Most businesses still operating in the red despite end of lockdown, report saysA survey conducted by the Ministry of Industry showed that 10.81 percent of firms have shut down.
Most Nepali businesses are still operating in the red even though the total lockdown imposed by the government to contain the spread of the coronavirus was lifted in July, a study reported.
The survey of 37 businesses conducted by the Ministry of Industry, Commerce and Supplies from November 2 to December 1 revealed that 89.19 percent of firms are operating partially while 10.81 percent have been closed completely. Among the firms that have shut down, 75 percent are small and micro enterprises.
Seventeen small and micro enterprises, 8 small-scale, 4 medium-scale and 8 large-scale businesses and factories were included in the study.
According to the report, only 13.22 percent of the businesses surveyed had made a profit. Among the profit-making firms, 66.67 were large-scale enterprises.
“Micro, cottage, small and medium-scale firms ran out of cash which resulted in many people losing their jobs,” the report said.
The firms are facing problems of raw material supply, labour mobilisation and marketisation of their manufactured goods and services, the report said.
The Department of Industry said that the ongoing political situation will have a negative impact on industry and investment that is already having a hard time due to the pandemic.
Jiblal Bhusal, director general at the Department of Industry, said the government was expected to launch special programmes and packages to assist the industrial sector in the upcoming fiscal year’s budget.
“The government is conducting the necessary studies and discussions. A meeting of the revenue advisor committee is going to be held to determine the types of tax subsidies to be provided to the industrial sector,” he said.
The study has recommended that all subsidies promised by the government be given immediately.
"Effective implementation of the monetary policy is a must," Bhusal said. He admitted that there might be procedural delays, and added that things would improve in the coming days.
The study included manufacturing enterprises like jewellery, beverage, cement, copper, brass utensils, hydropower, handicraft and readymade garment besides consultancy and other service enterprises.
According to the study, industry has not been able to operate at full capacity even though the lockdown ended last July. The study shows that the production capacity of 54 percent of businesses has declined by 50 percent. Production has fallen by 75 percent among 32.43 percent of businesses while 23.52 percent of cottage industry firms have lost 75 percent of their production.
The study also revealed that micro and cottage industry firms saw 82.35 percent of their production being impacted by the pandemic.
Similarly, 76.47 percent of micro and cottage industry firms faced problems in accessing raw materials and labour while 88.24 percent of cottage industry firms could not market their production.
With regard to small-scale industry, 87.5 percent of the businesses which participated in the study said their production was directly impacted by the pandemic.
Half of the medium-scale businesses surveyed also found it difficult to access raw materials, and 75 percent faced problems related to labour mobilisation.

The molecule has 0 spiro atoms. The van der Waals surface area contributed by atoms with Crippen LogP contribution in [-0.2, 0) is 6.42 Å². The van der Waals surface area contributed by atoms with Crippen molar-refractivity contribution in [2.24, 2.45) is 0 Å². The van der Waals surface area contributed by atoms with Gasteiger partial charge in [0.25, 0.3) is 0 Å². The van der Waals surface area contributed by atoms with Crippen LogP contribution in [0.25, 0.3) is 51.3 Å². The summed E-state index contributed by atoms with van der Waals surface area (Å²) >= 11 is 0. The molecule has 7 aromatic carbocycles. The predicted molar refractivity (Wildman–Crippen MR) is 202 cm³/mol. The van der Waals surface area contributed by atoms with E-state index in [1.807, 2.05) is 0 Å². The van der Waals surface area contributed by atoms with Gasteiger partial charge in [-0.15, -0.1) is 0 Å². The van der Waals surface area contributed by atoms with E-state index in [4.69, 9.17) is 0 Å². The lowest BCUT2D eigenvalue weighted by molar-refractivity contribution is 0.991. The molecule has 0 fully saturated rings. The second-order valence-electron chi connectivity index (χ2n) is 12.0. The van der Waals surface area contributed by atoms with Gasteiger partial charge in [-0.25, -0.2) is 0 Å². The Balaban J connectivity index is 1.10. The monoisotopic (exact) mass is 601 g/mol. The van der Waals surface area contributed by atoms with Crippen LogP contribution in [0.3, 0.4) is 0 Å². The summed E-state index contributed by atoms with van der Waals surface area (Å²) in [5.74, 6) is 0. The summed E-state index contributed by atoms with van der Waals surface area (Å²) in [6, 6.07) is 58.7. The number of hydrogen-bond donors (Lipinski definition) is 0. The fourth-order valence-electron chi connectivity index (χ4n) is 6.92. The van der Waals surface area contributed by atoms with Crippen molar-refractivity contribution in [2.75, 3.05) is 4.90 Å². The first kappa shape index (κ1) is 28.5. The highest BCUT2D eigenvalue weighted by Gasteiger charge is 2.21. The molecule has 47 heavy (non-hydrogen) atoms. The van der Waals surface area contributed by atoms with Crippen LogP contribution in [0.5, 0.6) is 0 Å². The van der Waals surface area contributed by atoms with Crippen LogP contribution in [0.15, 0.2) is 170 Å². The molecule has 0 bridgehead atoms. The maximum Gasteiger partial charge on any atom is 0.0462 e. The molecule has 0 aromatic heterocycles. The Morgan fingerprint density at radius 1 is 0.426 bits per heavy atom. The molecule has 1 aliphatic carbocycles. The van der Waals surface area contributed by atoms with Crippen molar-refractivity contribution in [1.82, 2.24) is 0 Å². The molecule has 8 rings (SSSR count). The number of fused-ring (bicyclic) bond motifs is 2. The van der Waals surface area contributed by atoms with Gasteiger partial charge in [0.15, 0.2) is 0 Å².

Most of the workers employed in micro-scale industry lost their jobs. “More male workers were put out of work compared to female workers,” the study said.
Industry insiders had urged the government to provide a special waiver on interest, provide loans at subsidised interest, waive tax, fix electricity charges on the basis of production, extend the repayment period for loans, return value-added tax, provide refinancing service and waive rent in order to put the sector on the recovery path.
Electricity charges need to be reduced, the minimum wage should be frozen for at least two years, and excise duty and VAT should be re-evaluated, they added.
Micro and cottage industries are expecting policy from the government that can support them. They also want the sector to be declared a peace zone for two years, the report said.
Small-scale industry expects the government to prioritise the sector, reduce electricity charges and cancel the energy bills for the period the country was under lockdown, the report said.
The customs policy needs to be stabilised and the South Asian Free Trade Area (SAFTA) needs to be reviewed, the industrialists said as per the study.
The survey has recommended that large-scale industry be provided a complete waiver on advertisement tax for three years and 50 percent waiver on income tax for three years.
A special facility in tax policy needs to be provided to companies impacted by Covid-19, the report has recommended. Multinational companies that have been paying maximum tax and providing employment to a large number of people need to be prioritised while preparing policy, the report said.
Customs and VAT waiver on essential raw materials and supporting raw materials for medicine production needs to be provided, the report said.
Industry insiders also suggested providing loans at minimum interest after observing the past transactions of the company. The subsidised loan amount provided to large industry needs to be increased, and subsidised loans should be provided for at least two years, they said.
Among other recommendations, a special compensation package should be created for projects affected by Covid-19, the financing modality of hydropower projects should be changed, the payment schedule should be revised, and exclusive refinancing should be made available to energy projects to revive the sector hit by the coronavirus pandemic, the report said.